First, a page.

#1
This site and several others finally have me understanding modes, now I'm looking for a site that explains the application of modes more in depth as well as other theory related to jazz improv and whatnot. Any suggestions?
#3
I'm just looking for general mode application...not just your average "You have this chord progression so you should play in this mode" but more of a chord to chord analytical approach.
#5
I'm not asking anyone to explain anything specifically, I'm looking for a reference to somewhere that further explains the application of modes specifically in chord to chord jazz improvisation.
#6
Quote by fattyDQ
I'm just looking for general mode application...not just your average "You have this chord progression so you should play in this mode" but more of a chord to chord analytical approach.

What you described kind of is 'general mode application,' but I suppose that's not what you want to hear.

The rub when it comes to modal music is in the simplicity of it, as well as the way that it both limits and frees your playing. With tonal music, it's easy (a very big ISH here) to just follow the chords by targeting specific notes to reap tension and sow resolution. After you get used to the process, it basically becomes second nature, and with complex chord progressions, it's easy to see where the music tenses and resolves. With modal music, on the other hand, you have very simple chord progressions, often consisting of just one, two, or three chords that don't have quite the same sense of resolution that you hear when you're playing in your basic major or minor tonalities. When you come across a tune where you're forced to play over just two chords that alternate each measure for several minutes, it quickly becomes boring to simply follow the chords like you would in a piece that was major, cut and dry.

With modal music, you have much more of an opportunity to explore the melodic possibilities of scales. The first time I listened Miles Davis' album Kind of Blue (a landmark modal jazz album), I was a bit stunned when I heard John Coltrane's solo on Flamenco Sketches. I was so used to hearing sax players playing furiously to keep up with the swift chord changes that are characteristic of bebop, that I was struck a bit dumb to hear him play such simple (and catchy!) melodies. Modal music provides a unique challenge to the improviser, as he/she must weave their own tension into the music when the harmony of the piece dictates none. Though tonal music requires strong melodies, modal music would not exist were it not for very strong melodies. In the context of a modal tune, your goal as an improviser should be to create melodies that are both challenging and familiar to the listener.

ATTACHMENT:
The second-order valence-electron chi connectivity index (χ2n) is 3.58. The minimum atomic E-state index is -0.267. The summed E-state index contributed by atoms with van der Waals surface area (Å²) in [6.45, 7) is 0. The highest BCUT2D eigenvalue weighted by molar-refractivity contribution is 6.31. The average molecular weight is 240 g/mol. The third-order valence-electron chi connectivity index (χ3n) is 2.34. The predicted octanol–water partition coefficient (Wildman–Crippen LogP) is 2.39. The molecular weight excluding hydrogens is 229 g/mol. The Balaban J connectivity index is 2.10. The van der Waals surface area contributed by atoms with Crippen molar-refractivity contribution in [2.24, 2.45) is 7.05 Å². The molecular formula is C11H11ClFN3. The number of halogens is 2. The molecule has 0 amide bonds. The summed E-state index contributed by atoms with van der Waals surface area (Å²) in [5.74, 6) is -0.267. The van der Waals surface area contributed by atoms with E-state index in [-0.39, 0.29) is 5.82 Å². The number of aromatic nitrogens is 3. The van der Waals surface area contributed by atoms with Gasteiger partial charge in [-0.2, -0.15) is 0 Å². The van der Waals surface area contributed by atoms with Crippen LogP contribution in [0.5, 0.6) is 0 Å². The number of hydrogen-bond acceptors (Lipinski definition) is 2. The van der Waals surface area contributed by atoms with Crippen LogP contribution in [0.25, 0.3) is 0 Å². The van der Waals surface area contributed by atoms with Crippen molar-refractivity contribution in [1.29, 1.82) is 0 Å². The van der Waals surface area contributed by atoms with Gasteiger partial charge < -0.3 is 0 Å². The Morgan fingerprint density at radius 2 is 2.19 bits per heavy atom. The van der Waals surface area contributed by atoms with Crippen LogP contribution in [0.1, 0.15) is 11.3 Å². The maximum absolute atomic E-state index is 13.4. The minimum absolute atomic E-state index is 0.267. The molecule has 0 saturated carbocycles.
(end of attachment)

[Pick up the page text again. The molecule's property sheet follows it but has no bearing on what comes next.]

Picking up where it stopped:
Reading through this again, I realize that I didn't really get into too many specifics, but to get that specific would require that I discuss how you come up with melody, and that's not a subject I'm ready or able to wax poetic on.
#7
Quote by titopuente
What you described kind of is 'general mode application,' but I suppose that's not what you want to hear.

The rub when it comes to modal music is in the simplicity of it, as well as the way that it both limits and frees your playing. With tonal music, it's easy (a very big ISH here) to just follow the chords by targeting specific notes to reap tension and sow resolution. After you get used to the process, it basically becomes second nature, and with complex chord progressions, it's easy to see where the music tenses and resolves. With modal music, on the other hand, you have very simple chord progressions, often consisting of just one, two, or three chords that don't have quite the same sense of resolution that you hear when you're playing in your basic major or minor tonalities. When you come across a tune where you're forced to play over just two chords that alternate each measure for several minutes, it quickly becomes boring to simply follow the chords like you would in a piece that was major, cut and dry.

With modal music, you have much more of an opportunity to explore the melodic possibilities of scales. The first time I listened Miles Davis' album Kind of Blue (a landmark modal jazz album), I was a bit stunned when I heard John Coltrane's solo on Flamenco Sketches. I was so used to hearing sax players playing furiously to keep up with the swift chord changes that are characteristic of bebop, that I was struck a bit dumb to hear him play such simple (and catchy!) melodies. Modal music provides a unique challenge to the improviser, as he/she must weave their own tension into the music when the harmony of the piece dictates none. Though tonal music requires strong melodies, modal music would not exist were it not for very strong melodies. In the context of a modal tune, your goal as an improviser should be to create melodies that are both challenging and familiar to the listener.

Reading through this again, I realize that I didn't really get into too many specifics, but to get that specific would require that I discuss how you come up with melody, and that's not a subject I'm ready or able to wax poetic on.


Wow that really helped solidify my concept of modes haha, nice post. Have you written any lessons or anything on here?
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Last edited by zipppy2006 at May 4, 2008,
#8
Quote by zipppy2006
Wow that really helped solidify my concept of modes haha, nice post. Have you written any lessons or anything on here?

There's a link to a lesson that I wrote a while back on chord voicings on my profile. Also, if you look at some of the threads that I created a few months ago entitled "My Brain Has Diarrhea," you might learn something. They got a generally good reaction. Enjoy.